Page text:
On final reading on Tuesday night, Key Bicayne’s Village Council approved new restrictions on powered scooters and e-bikes with a first offense remaining at $75, a second offense of $150 and – this is the big change – a third and subsequent offense of $500.
Yet, the Council amended the law so that non-motorized bicycles can be ridden in the park except on grass or turf fields.
But the discussion wasn’t without a bit of drama as council members worried that the common bicyclist – characterized as non-motorized in the proposal – could be caught in the web. A parent, for example, teaching a tot to ride a tricycle could end up facing a fine.
“Those motorized bikes? Yes, of course, take those out. As far as I’m concerned, I’d love to take them out all together,” Council Member Fernando Vazquez said. “But the kids and their bicycles playing in the park?”
Police Chief Frank Sousa looked like he was ready to release a heavy sigh at the podium as he told council members bicyclists have never been allowed on the Village Green – the main park of concern – but that the rule was rarely enforced.
Then came the discussion about motorized bicycles and scooters.
Sousa said since motorized bicycles can also be self-propelled, all manner of bicycles were included in the amended ordinance.
“I don’t think the intent of what we were trying to resolve in a public safety fashion was to stop the young five or six year olds from riding their bicycle in the park,” Sousa said. “The intent is, we have motorized scooters and electric bicycles that some people ride irresponsibly.”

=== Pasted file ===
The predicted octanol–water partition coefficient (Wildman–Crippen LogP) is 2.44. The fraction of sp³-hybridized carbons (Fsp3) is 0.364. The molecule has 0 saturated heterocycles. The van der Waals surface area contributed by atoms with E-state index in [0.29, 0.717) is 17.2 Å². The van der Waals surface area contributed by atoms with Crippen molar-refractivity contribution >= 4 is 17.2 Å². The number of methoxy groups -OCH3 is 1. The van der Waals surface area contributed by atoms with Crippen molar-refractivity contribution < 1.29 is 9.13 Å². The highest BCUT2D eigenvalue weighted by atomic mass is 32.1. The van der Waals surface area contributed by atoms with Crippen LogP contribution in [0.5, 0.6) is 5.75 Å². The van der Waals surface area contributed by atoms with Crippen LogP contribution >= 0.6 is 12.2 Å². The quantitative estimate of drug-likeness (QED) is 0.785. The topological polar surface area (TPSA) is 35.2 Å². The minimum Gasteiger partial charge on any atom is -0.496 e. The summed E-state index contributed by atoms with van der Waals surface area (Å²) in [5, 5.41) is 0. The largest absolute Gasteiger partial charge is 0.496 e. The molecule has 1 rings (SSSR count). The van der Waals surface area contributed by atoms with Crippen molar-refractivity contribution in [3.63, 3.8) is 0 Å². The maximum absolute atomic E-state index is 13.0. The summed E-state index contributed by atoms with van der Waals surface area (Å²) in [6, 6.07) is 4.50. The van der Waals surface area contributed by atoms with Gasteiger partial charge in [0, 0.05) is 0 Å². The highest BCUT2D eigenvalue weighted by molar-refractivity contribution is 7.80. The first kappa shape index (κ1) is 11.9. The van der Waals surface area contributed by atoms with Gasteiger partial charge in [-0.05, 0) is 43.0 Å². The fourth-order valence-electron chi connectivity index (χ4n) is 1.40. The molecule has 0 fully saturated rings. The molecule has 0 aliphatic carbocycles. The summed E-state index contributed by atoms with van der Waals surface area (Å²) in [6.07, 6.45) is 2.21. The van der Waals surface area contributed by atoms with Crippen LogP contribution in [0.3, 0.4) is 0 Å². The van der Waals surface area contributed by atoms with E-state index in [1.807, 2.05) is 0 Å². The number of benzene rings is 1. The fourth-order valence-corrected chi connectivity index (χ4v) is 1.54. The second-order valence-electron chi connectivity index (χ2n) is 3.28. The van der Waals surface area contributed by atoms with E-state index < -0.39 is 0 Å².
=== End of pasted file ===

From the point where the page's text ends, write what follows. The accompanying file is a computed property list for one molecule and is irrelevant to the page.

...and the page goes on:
Key Bicayne police earlier had launched an education campaign that included two community meetings, meetings with educators and 400 warnings. When that failed, officers started ticketing crying students – and dealing with argumentative parents – in a February trial crackdown.
Sousa said last month that no repeat offender tickets have been written.
There was also no further discussion on Council Member Moss’ proposal at an earlier meeting to revive a plan to expand scooter and e-bike restrictions.
In casting a ‘no’ vote, Moss alluded to his earlier proposal.
“This is not going far enough,” he said. “You know, somebody’s going to come here and it’s going to be a horrible incident,” he said.
State Rep. Vicki Lopez, who represents Key Biscayne, proposed a Florida law to make it easier to regulate scooters and e-bikes but she withdrew it, citing lack of support from the Republican House leadership.
The Village had its lobbyist push the bill because it wanted further restrictions and is now working with Miami-Dade to coordinate restrictions.